The government started implementing the new 12% excise duty on airtime and internet data, among other fiscal measures for the year 2021/2022 that started Thursday. But who gains and what does it mean for the user of telecommunication services? The new tax was part of the amendments in the Excise Duty Act and replaces the Over the Top Services Tax, or OTT.
Unlike OTT, which was paid separately by the user, the new tax will be paid at the time when the service provider completes the service delivery, according to section 4(4) of the Excise Duty Act. “The provider of excisable services is liable to pay Excise duty on the earlier of; (a) the date on which the performance of the service is completed; (b) the date on which payment for the service is made; (c) the date on which the invoice is issued,” says the law.
“So for mobile data users, it will be the date of payment, which is a point of purchase/sale. For fixed-line users who may pay at the end of the month it will likely be at the point of payment as well as the end of the month,” says Michael Masembe, the Team Leader, Tax Education at URA.
The tax is expected to raise shs60 billion this financial year. In the first year of the controversial OTT tax, the government expected to raise at least shs320 billion, but only shs46 billion was collected, and this rose to 52 billion in 2020. Administration of the tax measure became hard following protests from sections of the public against the tax, which they thought violated the rights to communication.
Since then, many Ugandans have resorted to using virtual private networks, which circumvents the government regulations like taxes and blocking of internet sites. The Ministry of Finance, Planning and Economic Development says that the new tax is partly aimed at trapping internet users who had managed to escape payment of OTT.
URA has also dismissed fears that data sharing will also attract multiple charges each time data is transferred to another phone or third user. They say Excise duty is only paid once at the point of Purchase. Therefore, when one has already bought the data and transfers it, no excise duty will apply.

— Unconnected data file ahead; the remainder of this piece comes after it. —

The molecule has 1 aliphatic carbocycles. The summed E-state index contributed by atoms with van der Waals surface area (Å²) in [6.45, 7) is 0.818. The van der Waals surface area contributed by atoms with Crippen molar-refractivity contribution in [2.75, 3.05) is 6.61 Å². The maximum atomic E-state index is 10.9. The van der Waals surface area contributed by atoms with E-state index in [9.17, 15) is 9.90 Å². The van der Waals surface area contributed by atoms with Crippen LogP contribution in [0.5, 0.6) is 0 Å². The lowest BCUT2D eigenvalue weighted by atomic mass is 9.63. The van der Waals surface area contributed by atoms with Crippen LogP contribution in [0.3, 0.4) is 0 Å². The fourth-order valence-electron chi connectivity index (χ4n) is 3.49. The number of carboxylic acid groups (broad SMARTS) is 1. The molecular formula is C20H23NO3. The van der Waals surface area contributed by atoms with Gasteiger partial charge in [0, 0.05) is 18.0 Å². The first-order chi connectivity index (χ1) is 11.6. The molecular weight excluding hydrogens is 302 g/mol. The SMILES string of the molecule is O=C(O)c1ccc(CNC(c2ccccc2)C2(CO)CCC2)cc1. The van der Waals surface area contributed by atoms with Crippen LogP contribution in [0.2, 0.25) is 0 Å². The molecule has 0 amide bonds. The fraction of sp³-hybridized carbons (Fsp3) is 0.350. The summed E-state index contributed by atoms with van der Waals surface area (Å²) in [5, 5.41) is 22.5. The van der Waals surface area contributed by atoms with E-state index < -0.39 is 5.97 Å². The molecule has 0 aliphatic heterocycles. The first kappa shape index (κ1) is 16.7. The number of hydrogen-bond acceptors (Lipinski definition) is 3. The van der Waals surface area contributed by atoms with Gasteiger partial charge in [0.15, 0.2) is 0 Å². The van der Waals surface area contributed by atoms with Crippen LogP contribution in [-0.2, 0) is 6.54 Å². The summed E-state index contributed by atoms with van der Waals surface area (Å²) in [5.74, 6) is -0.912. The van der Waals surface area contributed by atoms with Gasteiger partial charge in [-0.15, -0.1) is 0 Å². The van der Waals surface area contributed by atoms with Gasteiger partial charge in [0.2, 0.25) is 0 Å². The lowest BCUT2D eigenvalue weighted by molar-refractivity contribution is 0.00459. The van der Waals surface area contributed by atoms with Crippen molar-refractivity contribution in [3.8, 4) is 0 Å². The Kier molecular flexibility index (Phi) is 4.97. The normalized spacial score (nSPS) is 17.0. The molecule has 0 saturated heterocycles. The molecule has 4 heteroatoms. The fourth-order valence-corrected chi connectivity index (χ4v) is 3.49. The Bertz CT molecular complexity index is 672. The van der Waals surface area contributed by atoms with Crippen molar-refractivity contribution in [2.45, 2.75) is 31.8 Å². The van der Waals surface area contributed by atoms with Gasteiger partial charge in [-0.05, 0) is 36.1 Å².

This is because duty was already paid at purchase. This also applies to converting airtime into data, because the airtime has already been charged. “It is important to remember that the tax is on the fee charged for the data. So regardless of the promotion like “Tugabane”, or how the data is used, the tax is applied at the point of payment of that package and once paid for it ceases to be an issue,” says Mr Masembe.
According to Cable.co.uk, Uganda ranks 70th Out of 228 countries in the provision of cheap internet, with the cheapest data package costing about shs50,000. This is also among the highest in the region where the same volume costs an average of shs3,200 in Rwanda and Kenya.
“The worry over the new tax is, it is likely to increase the cost of using the internet, which will then increase the cost of doing business in the country, compared to the situation in the other countries,” according to Juliet Najjinda, a tax advisor at PricewaterhouseCoopers.
This is made worse by the timing of the new tax which comes as more and more businesses are being done online doe the limitation to movement and contact amidst the COVID-19 pandemic. While the shs200 daily levy was uniform for a day irrespective of how much data one has used, this new tax ensures that the more one uses, the more they pay in tax.
The ministry says this is a better deal because it is fairer for low-end users. Airtime and data used for accessing Education and health services have been exempted from paying this tax. According to URA, the list of licensed health and education providers will be accessed from the Ministry of Health and Ministry of Education, for purposes of taxation.
URA says that, with the new tax, the ordinary consumer is at an advantage. “They have a lower psychic cost of taxation. Airtime has had 12%Excise duty for years but no one complained because it was incorporated in the price. OTT was problematic because it was paid for directly. Consumers will be better off when not paying the tax directly,” he says.
He also agrees with the Finance Ministry that says this tax is fairer, especially for low-end users.
“With OTT the muntu wa wansi and the Bourgeoisie was using a lot more data. With the tax on data, the bourgeoisie will pay a lot more when he accesses Netflix and the likes than the muntu wa wansi who accesses just Facebook. Tax on data is on the affluent. More like a progressive tax,” Masembe says.
Adding that, “the average internet user will pay less tax for data than they were paying for OTT, according to the figures from UCC.”